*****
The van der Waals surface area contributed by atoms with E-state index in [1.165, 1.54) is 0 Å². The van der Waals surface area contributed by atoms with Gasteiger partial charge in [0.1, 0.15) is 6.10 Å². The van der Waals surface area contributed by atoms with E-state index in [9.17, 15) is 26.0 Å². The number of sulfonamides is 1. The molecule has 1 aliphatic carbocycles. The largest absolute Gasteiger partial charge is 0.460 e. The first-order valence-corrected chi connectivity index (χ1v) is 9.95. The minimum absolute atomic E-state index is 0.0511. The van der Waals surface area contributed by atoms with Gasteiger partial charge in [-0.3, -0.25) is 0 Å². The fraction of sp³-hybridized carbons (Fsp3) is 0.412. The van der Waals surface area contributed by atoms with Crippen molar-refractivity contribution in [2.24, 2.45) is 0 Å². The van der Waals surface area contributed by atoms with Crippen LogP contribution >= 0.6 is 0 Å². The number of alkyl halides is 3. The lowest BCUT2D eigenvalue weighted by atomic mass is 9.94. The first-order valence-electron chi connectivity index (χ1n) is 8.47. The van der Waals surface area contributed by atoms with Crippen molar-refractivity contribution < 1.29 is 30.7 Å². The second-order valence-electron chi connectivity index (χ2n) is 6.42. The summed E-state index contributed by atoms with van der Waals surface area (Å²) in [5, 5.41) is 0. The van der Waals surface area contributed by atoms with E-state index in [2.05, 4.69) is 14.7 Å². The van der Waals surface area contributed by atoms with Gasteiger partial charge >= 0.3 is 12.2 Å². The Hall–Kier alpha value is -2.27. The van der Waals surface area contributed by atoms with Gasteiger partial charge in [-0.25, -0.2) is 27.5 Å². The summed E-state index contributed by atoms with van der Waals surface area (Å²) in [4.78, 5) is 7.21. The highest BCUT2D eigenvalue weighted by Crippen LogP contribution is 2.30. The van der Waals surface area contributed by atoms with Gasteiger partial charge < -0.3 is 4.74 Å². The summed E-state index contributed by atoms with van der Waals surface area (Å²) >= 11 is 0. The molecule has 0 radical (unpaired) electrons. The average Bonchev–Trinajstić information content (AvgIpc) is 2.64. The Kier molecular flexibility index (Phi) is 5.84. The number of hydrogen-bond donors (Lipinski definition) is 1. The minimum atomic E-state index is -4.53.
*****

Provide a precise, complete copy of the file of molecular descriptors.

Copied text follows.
The van der Waals surface area contributed by atoms with E-state index in [1.165, 1.54) is 0 Å². The van der Waals surface area contributed by atoms with Gasteiger partial charge in [0.1, 0.15) is 6.10 Å². The van der Waals surface area contributed by atoms with E-state index in [9.17, 15) is 26.0 Å². The number of sulfonamides is 1. The molecule has 1 aliphatic carbocycles. The largest absolute Gasteiger partial charge is 0.460 e. The first-order valence-corrected chi connectivity index (χ1v) is 9.95. The minimum absolute atomic E-state index is 0.0511. The van der Waals surface area contributed by atoms with Gasteiger partial charge in [-0.3, -0.25) is 0 Å². The fraction of sp³-hybridized carbons (Fsp3) is 0.412. The van der Waals surface area contributed by atoms with Crippen molar-refractivity contribution in [2.24, 2.45) is 0 Å². The van der Waals surface area contributed by atoms with Crippen LogP contribution >= 0.6 is 0 Å². The number of alkyl halides is 3. The lowest BCUT2D eigenvalue weighted by atomic mass is 9.94. The first-order valence-electron chi connectivity index (χ1n) is 8.47. The van der Waals surface area contributed by atoms with Crippen molar-refractivity contribution < 1.29 is 30.7 Å². The second-order valence-electron chi connectivity index (χ2n) is 6.42. The summed E-state index contributed by atoms with van der Waals surface area (Å²) in [5, 5.41) is 0. The van der Waals surface area contributed by atoms with E-state index in [2.05, 4.69) is 14.7 Å². The van der Waals surface area contributed by atoms with Gasteiger partial charge >= 0.3 is 12.2 Å². The Hall–Kier alpha value is -2.27. The van der Waals surface area contributed by atoms with Gasteiger partial charge in [-0.25, -0.2) is 27.5 Å². The summed E-state index contributed by atoms with van der Waals surface area (Å²) in [4.78, 5) is 7.21. The highest BCUT2D eigenvalue weighted by Crippen LogP contribution is 2.30. The van der Waals surface area contributed by atoms with Gasteiger partial charge < -0.3 is 4.74 Å². The summed E-state index contributed by atoms with van der Waals surface area (Å²) >= 11 is 0. The molecule has 0 radical (unpaired) electrons. The average Bonchev–Trinajstić information content (AvgIpc) is 2.64. The Kier molecular flexibility index (Phi) is 5.84. The number of hydrogen-bond donors (Lipinski definition) is 1. The minimum atomic E-state index is -4.53.